10,000 hour myth – Misunderstood by sports parents?
written by Gordon MacLelland
Many parents will now be aware or have heard of the 10,000 hour rule publicised by Malcolm Gladwell. The principle holds that 10,000 hours of “deliberate practice” are needed to become world-class in any field whether it is in music, business, art or sport.
However, what many parents are unaware of is that this rule has later been discredited on many counts and the original man behind the research Anders Ericsson has publicly bemoaned the context that Gladwell used it in his book ‘Outliers’.
As well as the 10,000 hour rule the media coverage of the road to success for Tiger Woods in golf and the Williams sisters in tennis who spent a large part of their childhood practising and specialising in one sport has been seen by many parents as the blueprint to success.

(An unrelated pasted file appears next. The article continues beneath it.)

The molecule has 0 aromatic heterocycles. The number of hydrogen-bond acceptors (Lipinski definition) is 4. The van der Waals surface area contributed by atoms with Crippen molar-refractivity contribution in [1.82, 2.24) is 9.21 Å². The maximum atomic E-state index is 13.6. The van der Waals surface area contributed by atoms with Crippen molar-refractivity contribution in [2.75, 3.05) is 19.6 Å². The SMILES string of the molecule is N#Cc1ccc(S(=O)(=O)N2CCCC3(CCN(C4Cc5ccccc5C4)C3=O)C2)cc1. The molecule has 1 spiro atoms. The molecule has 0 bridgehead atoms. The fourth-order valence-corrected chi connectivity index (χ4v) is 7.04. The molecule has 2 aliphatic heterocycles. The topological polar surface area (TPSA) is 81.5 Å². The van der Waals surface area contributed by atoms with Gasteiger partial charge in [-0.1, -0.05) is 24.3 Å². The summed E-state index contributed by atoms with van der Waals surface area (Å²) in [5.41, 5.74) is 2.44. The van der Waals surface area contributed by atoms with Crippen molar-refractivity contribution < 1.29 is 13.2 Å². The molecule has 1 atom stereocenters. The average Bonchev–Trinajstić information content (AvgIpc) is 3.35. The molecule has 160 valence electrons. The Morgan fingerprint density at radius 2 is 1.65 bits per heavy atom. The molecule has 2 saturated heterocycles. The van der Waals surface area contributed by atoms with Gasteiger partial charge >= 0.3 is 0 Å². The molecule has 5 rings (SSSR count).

However, for the success of Woods and the Williams sisters there will have been thousands of failures attempting the above model that will have ended in failure – the only difference is that we do not know anything about it!
Long term athletic development requires far more components than just deliberate practice.
Two of the biggest issues evolving from the 10,000 hour rule are single sport specialisation and the push for early selection to elite sporting programmes.
Many parents now feel the need to get their child to 10,000 hours as soon as possible and to do this will ultimately mean focussing the vast majority of time and money playing and practising one sport. This can rob them of their childhood and many children do not find the sport they would have enjoyed the most and become the most successful at.
We have discussed on many occasions on this site the problem of single sport specialisation at an early age that can lead to problems such as burnout, injury, lack of motivation and also psychological issues yet parents cannot see beyond the initial short term success in helping their children achieve the best from their sport.
Sport should be a lifelong, long term investment for any child and any parent.